Overactive bladder affects at least 1 out of 3 men or women, yet despite this prevalence, less than 50% seek treatment. Most who receive care from their family doctor are usually offered basic behavioral interventions (dietary changes, bladder training) and drug therapy alone or in combination. There is no question that many individuals with OAB see benefit from these treatments, as they are effective.
But there are some who do not benefit, and they continue to suffer from urinary frequency and strong bladder urgency. If you are reading this, you are probably one of the urology practices that see these referrals in fairly large numbers, on a weekly if not daily basis. But that’s okay, as these patients add volume to your practice. We can provide effective and low-risk treatment, specifically, percutaneous tibial nerve stimulation (PTNS) with Urgent® PC. The efficacy is there and the reimbursement challenge has been eliminated.
I do not know why any urology practice would not offer this treatment.
Using PTNS for patient happiness and practice efficiency
In the three years that I have been providing PTNS with Urgent PC, I have seen improvement in patients’ symptoms resulting in pretty happy patients. In my practice, we have found that PTNS added significant value to the practice as it is a simple procedure, is usually effective when other treatments have failed, can be administered by our nurses and/or nurse practitioners, and is one of the top patient-accepted treatments we offer.
So in a busy urology practice, PTNS is an additional service we can provide more efficiently than many others. PTNS patients are fit into the staff’s schedule on a daily basis depending on the number to be treatment. Learning how to do the procedure is fairly easy.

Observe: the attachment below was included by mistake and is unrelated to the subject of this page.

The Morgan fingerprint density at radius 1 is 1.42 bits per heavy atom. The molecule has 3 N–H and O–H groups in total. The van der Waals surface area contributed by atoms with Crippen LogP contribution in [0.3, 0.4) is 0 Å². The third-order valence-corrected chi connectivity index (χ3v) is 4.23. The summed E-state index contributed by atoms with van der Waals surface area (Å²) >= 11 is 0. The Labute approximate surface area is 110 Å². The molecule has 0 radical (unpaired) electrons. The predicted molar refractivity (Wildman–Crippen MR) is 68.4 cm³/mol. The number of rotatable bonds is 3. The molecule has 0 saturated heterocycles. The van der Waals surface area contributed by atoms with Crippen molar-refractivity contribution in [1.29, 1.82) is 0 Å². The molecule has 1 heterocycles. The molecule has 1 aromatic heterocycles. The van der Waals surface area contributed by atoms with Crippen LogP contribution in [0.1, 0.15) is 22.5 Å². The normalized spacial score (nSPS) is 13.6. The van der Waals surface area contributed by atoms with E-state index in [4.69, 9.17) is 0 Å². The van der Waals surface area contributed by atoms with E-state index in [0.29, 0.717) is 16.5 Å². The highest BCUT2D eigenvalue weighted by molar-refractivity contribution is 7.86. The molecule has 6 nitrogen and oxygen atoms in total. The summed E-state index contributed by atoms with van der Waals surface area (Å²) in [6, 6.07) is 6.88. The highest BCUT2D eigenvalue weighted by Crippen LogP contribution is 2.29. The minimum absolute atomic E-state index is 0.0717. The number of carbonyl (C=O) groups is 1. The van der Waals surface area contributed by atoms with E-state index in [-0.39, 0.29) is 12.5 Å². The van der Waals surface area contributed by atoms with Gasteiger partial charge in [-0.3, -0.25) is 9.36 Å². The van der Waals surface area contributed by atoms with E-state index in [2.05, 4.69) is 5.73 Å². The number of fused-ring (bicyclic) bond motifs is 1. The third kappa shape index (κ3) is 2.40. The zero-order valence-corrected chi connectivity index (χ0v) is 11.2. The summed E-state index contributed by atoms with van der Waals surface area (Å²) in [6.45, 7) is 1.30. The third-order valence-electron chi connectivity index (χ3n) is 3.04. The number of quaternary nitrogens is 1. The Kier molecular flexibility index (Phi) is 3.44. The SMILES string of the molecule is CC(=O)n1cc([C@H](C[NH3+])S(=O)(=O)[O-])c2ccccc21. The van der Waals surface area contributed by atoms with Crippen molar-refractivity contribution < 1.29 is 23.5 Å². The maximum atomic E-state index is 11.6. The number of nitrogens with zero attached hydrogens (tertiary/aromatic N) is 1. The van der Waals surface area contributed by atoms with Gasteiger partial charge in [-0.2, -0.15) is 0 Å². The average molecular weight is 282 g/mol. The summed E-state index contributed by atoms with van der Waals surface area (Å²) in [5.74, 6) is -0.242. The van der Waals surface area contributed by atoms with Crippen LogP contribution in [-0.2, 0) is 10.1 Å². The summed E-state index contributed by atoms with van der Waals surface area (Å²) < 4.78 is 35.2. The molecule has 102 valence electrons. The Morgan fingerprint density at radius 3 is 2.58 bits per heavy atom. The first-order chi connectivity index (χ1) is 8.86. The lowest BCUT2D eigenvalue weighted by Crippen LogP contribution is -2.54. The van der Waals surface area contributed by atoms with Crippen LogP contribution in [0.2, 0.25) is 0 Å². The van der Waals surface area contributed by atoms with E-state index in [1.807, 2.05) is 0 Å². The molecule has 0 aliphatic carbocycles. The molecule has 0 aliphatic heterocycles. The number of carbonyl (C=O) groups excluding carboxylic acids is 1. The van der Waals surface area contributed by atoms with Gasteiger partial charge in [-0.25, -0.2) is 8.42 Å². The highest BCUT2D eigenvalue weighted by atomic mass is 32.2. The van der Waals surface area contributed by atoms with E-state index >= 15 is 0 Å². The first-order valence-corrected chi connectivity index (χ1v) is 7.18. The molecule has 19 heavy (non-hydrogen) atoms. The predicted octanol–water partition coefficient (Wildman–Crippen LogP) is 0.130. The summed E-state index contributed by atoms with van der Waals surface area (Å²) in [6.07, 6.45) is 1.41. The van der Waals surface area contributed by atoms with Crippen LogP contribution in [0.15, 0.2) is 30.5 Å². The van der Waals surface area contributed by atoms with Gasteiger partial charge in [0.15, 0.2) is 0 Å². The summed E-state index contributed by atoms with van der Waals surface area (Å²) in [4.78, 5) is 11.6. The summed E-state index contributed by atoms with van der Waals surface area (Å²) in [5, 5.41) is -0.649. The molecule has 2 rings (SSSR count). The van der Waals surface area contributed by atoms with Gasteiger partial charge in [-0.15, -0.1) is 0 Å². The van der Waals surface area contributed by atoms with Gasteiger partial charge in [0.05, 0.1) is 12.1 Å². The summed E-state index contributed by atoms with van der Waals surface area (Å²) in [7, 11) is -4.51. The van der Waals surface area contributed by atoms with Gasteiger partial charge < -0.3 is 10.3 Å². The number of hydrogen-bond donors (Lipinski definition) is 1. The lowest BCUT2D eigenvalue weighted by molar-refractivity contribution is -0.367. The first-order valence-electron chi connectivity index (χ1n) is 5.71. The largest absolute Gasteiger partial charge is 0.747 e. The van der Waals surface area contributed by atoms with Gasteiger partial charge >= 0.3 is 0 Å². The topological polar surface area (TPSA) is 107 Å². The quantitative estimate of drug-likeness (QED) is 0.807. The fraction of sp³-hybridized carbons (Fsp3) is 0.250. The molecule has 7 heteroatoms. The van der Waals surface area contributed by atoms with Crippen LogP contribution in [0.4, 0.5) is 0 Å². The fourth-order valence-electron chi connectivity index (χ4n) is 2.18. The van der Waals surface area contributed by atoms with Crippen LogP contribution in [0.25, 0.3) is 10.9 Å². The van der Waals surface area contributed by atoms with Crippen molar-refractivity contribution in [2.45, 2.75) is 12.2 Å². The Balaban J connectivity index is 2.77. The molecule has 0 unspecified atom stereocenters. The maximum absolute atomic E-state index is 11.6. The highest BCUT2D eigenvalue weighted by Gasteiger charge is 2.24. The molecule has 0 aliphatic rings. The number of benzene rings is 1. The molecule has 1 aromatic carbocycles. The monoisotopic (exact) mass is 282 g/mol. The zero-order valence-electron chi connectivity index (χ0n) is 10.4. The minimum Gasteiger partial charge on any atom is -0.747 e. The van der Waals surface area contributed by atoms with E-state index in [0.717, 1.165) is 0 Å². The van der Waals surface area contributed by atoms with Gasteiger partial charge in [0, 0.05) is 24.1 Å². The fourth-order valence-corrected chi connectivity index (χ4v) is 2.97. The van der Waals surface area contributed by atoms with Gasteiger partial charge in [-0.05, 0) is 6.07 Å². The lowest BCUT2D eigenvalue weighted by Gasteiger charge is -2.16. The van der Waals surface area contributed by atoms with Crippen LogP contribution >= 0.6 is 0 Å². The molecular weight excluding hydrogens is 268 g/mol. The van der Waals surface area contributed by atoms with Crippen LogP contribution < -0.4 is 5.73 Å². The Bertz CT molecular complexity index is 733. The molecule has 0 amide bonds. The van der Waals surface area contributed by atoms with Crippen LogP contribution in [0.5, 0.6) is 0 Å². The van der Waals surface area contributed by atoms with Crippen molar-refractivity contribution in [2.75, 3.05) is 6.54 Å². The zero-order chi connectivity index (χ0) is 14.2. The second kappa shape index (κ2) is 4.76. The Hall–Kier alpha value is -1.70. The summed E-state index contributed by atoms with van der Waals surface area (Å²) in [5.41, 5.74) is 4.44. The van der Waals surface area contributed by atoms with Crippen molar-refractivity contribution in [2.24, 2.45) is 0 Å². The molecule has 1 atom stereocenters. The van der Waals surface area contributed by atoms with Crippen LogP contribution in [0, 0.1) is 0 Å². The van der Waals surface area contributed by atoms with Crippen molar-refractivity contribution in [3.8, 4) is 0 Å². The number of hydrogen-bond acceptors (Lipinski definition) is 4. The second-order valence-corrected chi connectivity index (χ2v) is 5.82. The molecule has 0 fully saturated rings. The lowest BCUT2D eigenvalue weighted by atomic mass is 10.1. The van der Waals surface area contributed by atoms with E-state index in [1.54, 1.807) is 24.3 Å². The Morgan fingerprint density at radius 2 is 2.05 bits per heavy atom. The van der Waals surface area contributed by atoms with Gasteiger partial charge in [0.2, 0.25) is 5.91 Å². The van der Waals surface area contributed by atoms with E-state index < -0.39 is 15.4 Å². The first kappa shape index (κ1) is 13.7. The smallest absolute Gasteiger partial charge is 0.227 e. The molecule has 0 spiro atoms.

Moving a patient to PTNS after failing OAB drugs and behavioral therapy
Once we have identified a patient who could benefit from PTNS, we usually document medical necessity, which means that the patient has refractory urgency and frequency – meaning they failed other first-line interventions. Concerning PTNS coverage by insurance, that was not the hurdle we anticipated. Medicare covers the treatment including boosters following the 12-week treatment course. Most other insurance covers the initial 12 treatments, and we do check with these insurers prior to starting the patient on PTNS.
So, patients with OAB, who have failed drug and behavioral therapy, are out there in large numbers, continuing to suffer because their bladder is controlling their daily life. Healthcare Professionals in Urology needs to add even more value to their practice and “step up to the plate,” embrace PTNS, and offer it to patients.
This blog post reflects the opinions and experience of Diane Newman, a long-standing user of the Urgent PC Neuromodulation System, and was produced under a paid consulting agreement with Cogentix Medical.
Urgent PC is indicated for the treatment of Overactive Bladder and associated symptoms of urinary urgency, urinary frequency and urge incontinence. Treatment with Urgent PC is contraindicated for patients with pacemakers or implantable defibrillators, patients prone to excessive bleeding, patients with nerve damage that could impact either percutaneous tibial nerve or pelvic floor function or patients who are pregnant or planning to become pregnant during the duration of the treatment. Most patients don't experience side-effects. If side-effects occur, they are typically temporary and include mild pain and skin inflammation at or near the stimulation site. Caution: Federal law (USA) restricts this device to sale by or on the order of a physician. For complete instructions for use, storage, warnings, indications, contraindications, precautions, adverse reactions and disclaimer of warranties, please refer to the insert accompanying each product or online at www.cogentixmedical.com. Models are for illustrative purposes only. Urgent is a registered trademark of Cogentix Medical © 2015 Cogentix Medical. All rights reserved.